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NC lottery may soon offer online scratch-off tickets

Posted December 3, 2019 6:37 p.m. EST
Updated December 3, 2019 7:15 p.m. EST

— North Carolina is one step closer to offering online lottery games.

The state lottery commission has been debating so-called "digital instant" games for at least two years, and most members said Tuesday that it's time to move forward.

"The North Carolina Education Lottery has already been tasked by the legislature to study a number of additional gaming options for the state, and so we consider some of this work, quite frankly, right in line with that," new commission Chairman Courtney Crowder said.

Crowder, who was appointed to head the commission after Tony Rand, a longtime state senator from Cumberland County, resigned on Monday, estimated that the online games could eventually bring in another $80 million to the state each year.

Opponents say, however, that the games are even more addictive than lottery tickets and run counter to the state's long-running battle to get rid of video poker and sweepstakes games.

The online scratch-offs look and play a lot like video poker. Players deposit money into an account and then play and spend as much as they want, even on their phones. Winning tickets are credited to the account.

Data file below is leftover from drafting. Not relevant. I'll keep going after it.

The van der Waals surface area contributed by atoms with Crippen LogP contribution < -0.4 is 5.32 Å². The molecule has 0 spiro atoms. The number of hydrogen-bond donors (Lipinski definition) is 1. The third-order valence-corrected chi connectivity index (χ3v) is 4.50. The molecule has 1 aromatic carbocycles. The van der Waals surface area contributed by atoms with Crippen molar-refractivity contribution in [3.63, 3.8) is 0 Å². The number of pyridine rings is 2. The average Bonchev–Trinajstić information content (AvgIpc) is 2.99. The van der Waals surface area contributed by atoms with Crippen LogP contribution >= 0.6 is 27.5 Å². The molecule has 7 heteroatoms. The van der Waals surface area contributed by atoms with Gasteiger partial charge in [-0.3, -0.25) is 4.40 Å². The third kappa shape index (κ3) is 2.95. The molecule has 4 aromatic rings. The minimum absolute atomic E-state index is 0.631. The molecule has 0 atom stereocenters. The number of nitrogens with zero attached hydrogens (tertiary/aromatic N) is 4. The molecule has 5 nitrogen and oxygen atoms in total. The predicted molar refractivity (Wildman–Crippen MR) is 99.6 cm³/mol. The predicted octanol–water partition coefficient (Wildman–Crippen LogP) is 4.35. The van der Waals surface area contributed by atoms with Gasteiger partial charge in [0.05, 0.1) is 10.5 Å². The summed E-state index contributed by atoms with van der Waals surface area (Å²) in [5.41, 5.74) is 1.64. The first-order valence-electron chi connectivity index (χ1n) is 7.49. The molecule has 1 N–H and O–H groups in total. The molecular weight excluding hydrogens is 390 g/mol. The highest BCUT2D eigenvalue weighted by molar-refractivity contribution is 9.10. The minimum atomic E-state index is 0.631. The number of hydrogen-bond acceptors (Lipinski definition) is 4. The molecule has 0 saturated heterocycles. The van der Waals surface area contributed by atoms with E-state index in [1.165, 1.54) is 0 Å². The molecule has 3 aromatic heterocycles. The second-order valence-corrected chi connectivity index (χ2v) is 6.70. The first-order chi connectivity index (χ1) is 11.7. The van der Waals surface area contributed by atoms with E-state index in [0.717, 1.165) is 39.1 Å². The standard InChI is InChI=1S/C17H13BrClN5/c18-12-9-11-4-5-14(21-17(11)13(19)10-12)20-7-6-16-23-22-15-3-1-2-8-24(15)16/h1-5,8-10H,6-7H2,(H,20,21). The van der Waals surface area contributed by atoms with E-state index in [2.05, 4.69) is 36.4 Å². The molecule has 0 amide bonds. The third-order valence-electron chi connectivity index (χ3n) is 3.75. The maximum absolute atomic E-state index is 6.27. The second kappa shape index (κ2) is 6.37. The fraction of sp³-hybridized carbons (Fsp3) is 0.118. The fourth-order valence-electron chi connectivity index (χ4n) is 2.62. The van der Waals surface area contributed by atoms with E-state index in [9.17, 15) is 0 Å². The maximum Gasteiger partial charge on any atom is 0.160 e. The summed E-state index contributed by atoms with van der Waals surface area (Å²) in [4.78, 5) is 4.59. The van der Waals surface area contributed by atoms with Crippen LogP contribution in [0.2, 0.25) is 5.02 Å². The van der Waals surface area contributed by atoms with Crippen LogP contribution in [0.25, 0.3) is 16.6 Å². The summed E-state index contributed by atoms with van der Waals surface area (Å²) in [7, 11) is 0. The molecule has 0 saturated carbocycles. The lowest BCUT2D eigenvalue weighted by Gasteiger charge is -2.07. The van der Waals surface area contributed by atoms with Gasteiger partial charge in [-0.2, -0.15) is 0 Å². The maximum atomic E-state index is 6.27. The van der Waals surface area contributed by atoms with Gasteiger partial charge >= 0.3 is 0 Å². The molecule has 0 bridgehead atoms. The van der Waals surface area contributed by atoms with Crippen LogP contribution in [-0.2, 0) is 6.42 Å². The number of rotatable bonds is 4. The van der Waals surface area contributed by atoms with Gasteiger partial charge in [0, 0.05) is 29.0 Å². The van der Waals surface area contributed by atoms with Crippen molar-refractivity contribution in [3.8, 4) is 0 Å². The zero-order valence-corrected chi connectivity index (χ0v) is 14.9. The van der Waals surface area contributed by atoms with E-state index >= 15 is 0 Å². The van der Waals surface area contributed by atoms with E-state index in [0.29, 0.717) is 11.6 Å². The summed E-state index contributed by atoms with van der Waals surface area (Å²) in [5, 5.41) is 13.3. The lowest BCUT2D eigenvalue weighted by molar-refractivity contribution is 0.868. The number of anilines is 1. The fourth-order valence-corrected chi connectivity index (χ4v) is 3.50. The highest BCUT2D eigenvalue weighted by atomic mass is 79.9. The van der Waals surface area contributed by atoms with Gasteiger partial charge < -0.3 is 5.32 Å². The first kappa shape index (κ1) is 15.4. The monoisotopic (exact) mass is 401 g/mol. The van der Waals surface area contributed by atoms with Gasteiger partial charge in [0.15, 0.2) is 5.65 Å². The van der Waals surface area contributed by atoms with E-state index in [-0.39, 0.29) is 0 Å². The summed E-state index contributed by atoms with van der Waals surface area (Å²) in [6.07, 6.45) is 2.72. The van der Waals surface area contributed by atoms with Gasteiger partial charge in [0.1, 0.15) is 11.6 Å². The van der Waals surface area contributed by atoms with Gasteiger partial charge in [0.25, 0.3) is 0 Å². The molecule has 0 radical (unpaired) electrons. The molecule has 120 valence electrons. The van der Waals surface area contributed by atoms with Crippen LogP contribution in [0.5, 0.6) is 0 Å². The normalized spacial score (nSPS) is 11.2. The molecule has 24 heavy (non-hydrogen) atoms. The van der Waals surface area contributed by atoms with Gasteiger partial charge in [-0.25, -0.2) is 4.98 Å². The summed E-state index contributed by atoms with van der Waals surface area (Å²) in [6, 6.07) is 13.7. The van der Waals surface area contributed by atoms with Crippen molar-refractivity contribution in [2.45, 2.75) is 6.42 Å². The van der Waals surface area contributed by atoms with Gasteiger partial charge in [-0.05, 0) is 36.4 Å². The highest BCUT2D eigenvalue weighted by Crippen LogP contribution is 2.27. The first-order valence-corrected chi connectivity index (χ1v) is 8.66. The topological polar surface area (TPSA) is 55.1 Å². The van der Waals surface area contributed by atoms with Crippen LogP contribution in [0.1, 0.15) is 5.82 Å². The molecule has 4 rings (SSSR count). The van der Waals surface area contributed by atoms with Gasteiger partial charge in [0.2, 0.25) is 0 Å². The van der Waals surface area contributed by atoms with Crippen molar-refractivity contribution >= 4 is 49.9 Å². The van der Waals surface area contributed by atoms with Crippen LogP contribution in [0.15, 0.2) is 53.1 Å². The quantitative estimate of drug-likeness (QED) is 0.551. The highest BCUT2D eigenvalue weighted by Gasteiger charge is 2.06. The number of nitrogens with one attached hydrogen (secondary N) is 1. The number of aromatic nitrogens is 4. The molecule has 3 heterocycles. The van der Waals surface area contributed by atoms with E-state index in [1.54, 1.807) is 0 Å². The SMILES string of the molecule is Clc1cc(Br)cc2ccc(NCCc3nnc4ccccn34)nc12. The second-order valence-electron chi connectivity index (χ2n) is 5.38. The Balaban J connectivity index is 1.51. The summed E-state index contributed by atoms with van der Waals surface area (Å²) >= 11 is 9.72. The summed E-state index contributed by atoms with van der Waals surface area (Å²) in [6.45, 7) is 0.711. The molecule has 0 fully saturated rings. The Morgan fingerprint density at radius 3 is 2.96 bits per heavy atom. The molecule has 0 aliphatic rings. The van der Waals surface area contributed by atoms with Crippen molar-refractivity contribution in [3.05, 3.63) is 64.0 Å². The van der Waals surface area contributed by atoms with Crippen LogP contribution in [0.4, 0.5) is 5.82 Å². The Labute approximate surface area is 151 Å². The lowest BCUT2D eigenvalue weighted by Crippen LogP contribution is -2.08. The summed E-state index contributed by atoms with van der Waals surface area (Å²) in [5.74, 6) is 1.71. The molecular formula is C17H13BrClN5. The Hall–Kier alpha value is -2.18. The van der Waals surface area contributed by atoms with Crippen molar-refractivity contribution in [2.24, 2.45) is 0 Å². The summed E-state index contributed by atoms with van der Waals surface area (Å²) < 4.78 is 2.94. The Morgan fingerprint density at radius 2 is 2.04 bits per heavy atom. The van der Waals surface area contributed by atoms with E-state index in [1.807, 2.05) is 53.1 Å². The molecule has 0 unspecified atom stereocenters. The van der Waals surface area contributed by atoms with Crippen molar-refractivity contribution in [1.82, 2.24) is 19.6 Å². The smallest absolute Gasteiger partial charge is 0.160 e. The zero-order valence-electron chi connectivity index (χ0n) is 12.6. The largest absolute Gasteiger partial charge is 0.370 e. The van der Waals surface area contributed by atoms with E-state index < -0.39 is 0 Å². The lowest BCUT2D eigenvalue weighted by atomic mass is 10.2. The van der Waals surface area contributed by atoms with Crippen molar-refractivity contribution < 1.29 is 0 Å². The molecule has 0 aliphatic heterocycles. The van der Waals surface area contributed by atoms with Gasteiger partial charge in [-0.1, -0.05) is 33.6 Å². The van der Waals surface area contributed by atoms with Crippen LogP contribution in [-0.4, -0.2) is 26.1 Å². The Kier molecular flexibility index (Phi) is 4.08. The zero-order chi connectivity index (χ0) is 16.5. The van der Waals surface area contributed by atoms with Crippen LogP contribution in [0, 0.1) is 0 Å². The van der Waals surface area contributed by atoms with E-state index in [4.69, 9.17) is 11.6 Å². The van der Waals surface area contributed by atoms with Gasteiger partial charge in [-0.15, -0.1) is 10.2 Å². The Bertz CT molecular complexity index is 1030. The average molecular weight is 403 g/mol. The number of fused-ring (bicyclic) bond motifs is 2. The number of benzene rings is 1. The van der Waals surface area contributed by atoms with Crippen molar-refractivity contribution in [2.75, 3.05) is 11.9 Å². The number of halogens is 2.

Lottery officials have proposed limiting people to putting $505 a day, $2,000 a week or $4,000 a month into their accounts, and players could set lower caps to limit their gambling. They can also set loss limits on their accounts, receive notifications when they've been playing for a long time and even lock their accounts for a certain time to prevent them from playing, officials said.

Some lawmakers don’t like the idea of the state getting into the online gambling business, but because the games are offered in other states, North Carolina law says they can be played here as well.

Retail groups also oppose the idea of online scratch-offs, saying players who go to convenience stores and other outlets to buy lottery tickets often pick up other things while they’re there. But they wouldn’t even have to leave the house to play the online games, said Elizabeth Robinson, senior director of government relations for the North Carolina Retail Merchants Association.

"We’ve seen over the last probably 20 years a big change in the retail marketplace [with] everything moving to online sales and what kind of impact that’s had on a lot of our local businesses," Robinson said.

The online tickets also would offer larger payouts than the paper scratch-offs sold in stores.

Lottery officials noted that five other states already offer online instant games – Georgia, Kentucky, Michigan, New Hampshire and Pennsylvania – and retail sales of lottery tickets have continued growing in all of those states after online sales started.

The commission hasn’t yet voted to offer the new games, but members anticipate starting next year. On Tuesday, they approved a business plan for adding the games and to start the search for a director and other staffers to handle the games whenever they become reality.

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